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Thoughts on PhineasFisher from an Enterprise Security Architect

If you didn’t catch PhineasFisher’s “Hack Back. A DIY Guide” I suggest you do. Here’s the link: . It’s been covered in a number of places but I’m still finding a few people that haven’t read it. Here’s my pitch on why you should read it: it’s a shorter read than the Verizon or Mandiant reports. It’s a simple, detailed, play-by-play guide on how PhineasFisher compromised the Hacking Team’s operation. No muss; no fuss. Just well-written details from start to finish.

Here are just a few points I took away. Note: this is not a summary or synopsis. These are just some points that I think are interesting or informative.

The use of Metasploit and Meterpreter. I’ve been in several sessions with vendors where invariably the use of Metasploit will come up. An example: “I used Metasploit in this test. Your ID/PS should have seen that traffic to the host, shouldn’t it? Why didn’t it?” The answer is almost always some variation of, “Well, Metasploit is really for use in a lab and not in the real world.” This is, and always has been, absurd in my opinion. This write-up shows how PhineasFisher uses Metasploit and Meterpreter in this compromise. It’s a real-world usage and not a science experiment.

Storage and Backups. In section 9, PhineasFisher talks about how the backups are used to further the goals of the operation. This reminded me of a few projects I was on where securing storage –and in particular, backups – was the task. To be honest, I simply didn’t do an adequate job conveying the risk, the means and methods of compromising storage and backups, and ways to secure it. I’ll do better next time using these notes as education.

Section 5.3 really drives home the point of limiting your exposure to the Internet. I know this sounds trite but to this day, I’ve had clients unnecessarily expose devices to the Internet. Further, they expose so-called “appliances” thinking they’re hardened or some way, they’re magically secure. Even if we’re talking about a VPN concentrator, my thinking has always been to limit exposure. As an example, try not to expose the concentrator itself but instead put it in a “services” zone in your DMZ and only allow the necessary port and protocol through into that zone. And naturally, any monitoring and blocking you can do in that zone is a big bonus.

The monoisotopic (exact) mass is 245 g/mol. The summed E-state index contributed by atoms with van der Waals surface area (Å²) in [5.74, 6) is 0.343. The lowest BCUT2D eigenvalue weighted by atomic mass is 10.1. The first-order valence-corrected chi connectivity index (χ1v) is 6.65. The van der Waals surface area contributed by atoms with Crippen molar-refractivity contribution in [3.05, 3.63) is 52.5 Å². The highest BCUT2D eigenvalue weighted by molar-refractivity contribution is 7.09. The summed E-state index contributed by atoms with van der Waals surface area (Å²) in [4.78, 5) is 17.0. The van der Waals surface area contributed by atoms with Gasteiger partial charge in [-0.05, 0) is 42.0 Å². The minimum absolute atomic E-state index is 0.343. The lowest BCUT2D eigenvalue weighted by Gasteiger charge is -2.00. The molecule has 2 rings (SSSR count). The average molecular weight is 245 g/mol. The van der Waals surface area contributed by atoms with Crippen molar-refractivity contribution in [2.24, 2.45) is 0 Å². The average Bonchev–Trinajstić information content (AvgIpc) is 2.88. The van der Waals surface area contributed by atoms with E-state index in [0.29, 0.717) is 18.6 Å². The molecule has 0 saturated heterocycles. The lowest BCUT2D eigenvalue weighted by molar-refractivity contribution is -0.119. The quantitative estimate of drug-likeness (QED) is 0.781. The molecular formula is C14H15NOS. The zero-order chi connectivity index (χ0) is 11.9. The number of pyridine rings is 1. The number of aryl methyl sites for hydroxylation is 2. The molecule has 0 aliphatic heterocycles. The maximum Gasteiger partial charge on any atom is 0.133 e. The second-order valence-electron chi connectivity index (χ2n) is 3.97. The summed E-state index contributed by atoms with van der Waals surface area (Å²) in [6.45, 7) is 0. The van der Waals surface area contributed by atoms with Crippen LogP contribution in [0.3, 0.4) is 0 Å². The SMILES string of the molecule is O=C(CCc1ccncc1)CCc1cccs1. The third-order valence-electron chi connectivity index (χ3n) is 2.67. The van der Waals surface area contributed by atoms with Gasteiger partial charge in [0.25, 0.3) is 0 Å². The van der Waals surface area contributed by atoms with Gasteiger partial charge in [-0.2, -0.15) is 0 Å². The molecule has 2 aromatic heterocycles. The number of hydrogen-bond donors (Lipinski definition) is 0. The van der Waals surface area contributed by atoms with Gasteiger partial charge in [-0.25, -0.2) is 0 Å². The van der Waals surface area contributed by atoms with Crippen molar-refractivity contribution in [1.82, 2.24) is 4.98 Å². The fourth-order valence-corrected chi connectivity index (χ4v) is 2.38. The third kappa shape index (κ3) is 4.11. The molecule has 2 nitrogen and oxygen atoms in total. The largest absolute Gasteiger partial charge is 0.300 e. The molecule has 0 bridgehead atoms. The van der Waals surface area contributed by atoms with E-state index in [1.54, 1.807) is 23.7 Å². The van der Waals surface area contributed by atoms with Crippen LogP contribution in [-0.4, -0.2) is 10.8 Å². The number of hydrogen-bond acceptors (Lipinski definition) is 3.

Outbound monitoring. I know a lot of people that drive this point home. This compromise is just another example of the necessity of monitoring all your traffic in and out.

Patching. Section 13.1 details lateral movement inside the network. It yet again drives home the importance of blocking and tackling in the form of patching. (For those of you from outside the US and not familiar with American Football, blocking and tackling is a euphemism for doing the basics). MS14-068 was used to take advantage of a bug in Kerberos to generate Admin tickets. Not to be obvious but patching that system would have made things just a little harder and as Blue Teamers, that’s the goal.

Go read it for yourself.

Note: Let’s not confuse my analysis of this operation and the key take-aways with any form of sympathy. I’ve written about this before.

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